Used with permission from SmartAsset.
Used with permission from SmartAsset.

(Related: 12 Best States for Retirement: 2018)

SmartAsset has just released its list of the best places for the wealthy to live, with ‘best’ determined by the 2018 tax burden faced by the top 1% of the population in each state. The listing of 49 states (the researchers couldn’t get good data on Hawaii’s estate tax) was based on whether the states had their own estate taxes, income taxes and how high or low those taxes were if they did exist.

In devising its overall list, SmartAsset considered three main data sets:

  • Estimated income taxes for the top 1% of earners, combining federal and state income taxes paid by the average household in the top 1% in that state. SmartAsset used a household income of $465,626, which is the income needed to crack the 1% according to IRS data.
  • Estimated property tax. SmartAsset estimated the property taxes paid in every state, assuming a home value five times the income of the top 1%, or $2.3 million. To come up with a property tax figure, SmartAsset multiplied the home value by the median effective property tax rate. Data on median effective property tax rates comes from the Census Bureau’s American Community Survey.
  • Estimated estate tax. SmartAsset estimated the combined federal and state estate taxes based on an estate worth $15 million.

Ross Kenneth Urken, senior editor at SmartAsset, said SmartAsset conducts studies like this one to allow people to “make the best financial decisions going forward,” including potentially where to live. “Planning for the future is not just about your golden years,” he said, “but how to preserve your money for your heirs.”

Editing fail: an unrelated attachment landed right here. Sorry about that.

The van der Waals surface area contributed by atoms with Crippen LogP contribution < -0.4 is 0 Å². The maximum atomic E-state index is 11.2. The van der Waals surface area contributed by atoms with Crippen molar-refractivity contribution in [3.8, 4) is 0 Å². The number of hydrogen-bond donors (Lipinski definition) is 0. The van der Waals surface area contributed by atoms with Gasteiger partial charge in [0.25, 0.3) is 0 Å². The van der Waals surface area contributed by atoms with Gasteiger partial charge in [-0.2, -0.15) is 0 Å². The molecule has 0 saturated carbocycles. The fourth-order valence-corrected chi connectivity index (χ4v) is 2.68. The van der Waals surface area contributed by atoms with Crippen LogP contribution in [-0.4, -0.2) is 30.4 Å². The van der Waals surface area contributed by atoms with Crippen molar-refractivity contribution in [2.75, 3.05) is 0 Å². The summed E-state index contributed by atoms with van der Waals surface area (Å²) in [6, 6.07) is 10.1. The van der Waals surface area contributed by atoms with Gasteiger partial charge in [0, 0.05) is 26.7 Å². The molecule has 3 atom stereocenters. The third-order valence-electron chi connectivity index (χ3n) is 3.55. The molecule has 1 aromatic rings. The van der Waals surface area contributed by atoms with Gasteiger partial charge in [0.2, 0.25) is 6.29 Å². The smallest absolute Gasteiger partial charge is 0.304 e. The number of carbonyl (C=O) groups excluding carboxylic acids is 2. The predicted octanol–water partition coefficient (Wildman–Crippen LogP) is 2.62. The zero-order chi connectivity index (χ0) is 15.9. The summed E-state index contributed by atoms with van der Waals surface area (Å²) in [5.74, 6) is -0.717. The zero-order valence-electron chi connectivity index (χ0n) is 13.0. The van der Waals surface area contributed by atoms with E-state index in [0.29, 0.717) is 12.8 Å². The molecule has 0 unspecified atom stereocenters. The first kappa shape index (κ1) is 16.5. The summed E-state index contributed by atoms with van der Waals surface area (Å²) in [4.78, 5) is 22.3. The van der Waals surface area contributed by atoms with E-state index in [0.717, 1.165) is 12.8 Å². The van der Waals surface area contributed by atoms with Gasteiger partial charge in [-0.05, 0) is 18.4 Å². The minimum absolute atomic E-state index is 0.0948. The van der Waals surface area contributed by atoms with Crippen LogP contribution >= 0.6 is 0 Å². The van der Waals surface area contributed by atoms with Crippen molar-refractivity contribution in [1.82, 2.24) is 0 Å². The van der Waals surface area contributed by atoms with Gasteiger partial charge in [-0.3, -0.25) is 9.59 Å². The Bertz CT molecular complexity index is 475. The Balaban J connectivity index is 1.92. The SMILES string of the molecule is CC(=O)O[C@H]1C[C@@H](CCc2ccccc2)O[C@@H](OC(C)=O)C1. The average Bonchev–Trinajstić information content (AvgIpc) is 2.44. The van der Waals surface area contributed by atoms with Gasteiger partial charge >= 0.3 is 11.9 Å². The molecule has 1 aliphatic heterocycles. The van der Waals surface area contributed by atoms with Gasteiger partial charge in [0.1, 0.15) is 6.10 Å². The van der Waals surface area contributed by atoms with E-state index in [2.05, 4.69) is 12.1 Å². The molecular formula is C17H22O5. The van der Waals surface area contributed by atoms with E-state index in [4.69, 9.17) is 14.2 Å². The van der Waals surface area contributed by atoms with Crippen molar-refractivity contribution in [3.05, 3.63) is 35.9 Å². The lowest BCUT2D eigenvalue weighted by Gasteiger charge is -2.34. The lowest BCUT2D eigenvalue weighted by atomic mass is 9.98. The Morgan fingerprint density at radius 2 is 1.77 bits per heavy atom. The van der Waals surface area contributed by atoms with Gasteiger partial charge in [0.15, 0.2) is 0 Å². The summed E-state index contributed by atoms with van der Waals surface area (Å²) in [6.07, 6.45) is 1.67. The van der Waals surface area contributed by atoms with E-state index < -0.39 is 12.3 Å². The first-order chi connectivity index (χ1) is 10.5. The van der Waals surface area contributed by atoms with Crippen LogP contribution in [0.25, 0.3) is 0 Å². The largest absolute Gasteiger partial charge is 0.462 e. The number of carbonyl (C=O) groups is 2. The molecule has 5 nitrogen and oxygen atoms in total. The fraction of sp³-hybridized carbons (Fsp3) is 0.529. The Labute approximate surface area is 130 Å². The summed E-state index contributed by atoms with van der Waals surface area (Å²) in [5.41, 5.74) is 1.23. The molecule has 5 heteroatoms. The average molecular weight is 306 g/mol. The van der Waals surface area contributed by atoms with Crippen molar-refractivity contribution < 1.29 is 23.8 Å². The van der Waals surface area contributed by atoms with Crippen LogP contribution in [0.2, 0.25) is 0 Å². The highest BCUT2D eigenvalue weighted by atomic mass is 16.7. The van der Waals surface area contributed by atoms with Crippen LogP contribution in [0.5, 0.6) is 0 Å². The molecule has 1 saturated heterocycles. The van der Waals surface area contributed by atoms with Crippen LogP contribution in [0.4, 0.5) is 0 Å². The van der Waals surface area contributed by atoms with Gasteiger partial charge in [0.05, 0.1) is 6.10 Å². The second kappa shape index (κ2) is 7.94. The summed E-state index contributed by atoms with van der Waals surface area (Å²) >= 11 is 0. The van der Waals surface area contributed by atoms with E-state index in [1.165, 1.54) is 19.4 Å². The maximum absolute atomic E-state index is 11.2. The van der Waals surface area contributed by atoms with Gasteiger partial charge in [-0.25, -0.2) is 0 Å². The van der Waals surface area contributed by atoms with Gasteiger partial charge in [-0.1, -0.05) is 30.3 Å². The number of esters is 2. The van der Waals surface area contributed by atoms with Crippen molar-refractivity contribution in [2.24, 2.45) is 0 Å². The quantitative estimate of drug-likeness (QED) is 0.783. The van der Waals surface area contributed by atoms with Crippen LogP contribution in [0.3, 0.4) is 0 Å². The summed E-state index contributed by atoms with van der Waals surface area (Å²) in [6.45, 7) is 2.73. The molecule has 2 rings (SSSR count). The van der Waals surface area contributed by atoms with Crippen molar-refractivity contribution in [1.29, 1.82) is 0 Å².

By those measures, Urken said, “Wyoming is going to be much better than, let’s say, New York or Vermont” since it has no estate tax and no income tax.

Are people crossing state lines to preserve their wealth, especially as they age? While that was beyond the scope of this latest study, Urken pointed out that SmartAsset does conduct an annual report to see which states and cities are the most popular retirement destinations. The 2017 edition of the study, released in May of this year, looked at Census Bureau data for the 50 states and 218 cities, comparing the number of people aged 60 and over who emigrated from a city or state and compared it to those who immigrated from those places.

The study found that the states with the biggest net inward migration were “the usual suspects,” said Urken, specifically Florida, with a net migration of people over 60 of 77,000, followed by Arizona and the Carolinas. “With the exception of Idaho among the top 10” states with the highest net migration, he noted they are all states in the South that feature warm weather.

Where It Costs the Most, and the Least, to Be Rich

Some of the key findings from the SmartAsset study:

  • Seven of top 10 states where it costs the most be rich are located on the East or West Coast. They tend to combine higher-than-average state income taxes with estate taxes.
  • Unsurprisingly, many of the best states for the wealthy have neither state income nor estate taxes. That’s part of the reason Wyoming ranks as the cheapest state to be rich, and why it’s home to the county with the highest average annual income among the wealthiest 1% of residents.

President Donald Trump’s tax reform law failed to eliminate the federal estate tax, but it doubled the exemption amount for estate, gift and generation-skipping transfer taxes from $5 million to $10 million for tax years 2018 through 2025.

The argument over that bill was good for taxpayers in general, Urken suggested, since it’s “led people to focus more on how taxes would affect them,” especially for those approaching or in retirement.

Below is the listing of the 49 states ranked by where it costs the most to be rich. More detailed data on each individual state is available on SmartAsset’s site.

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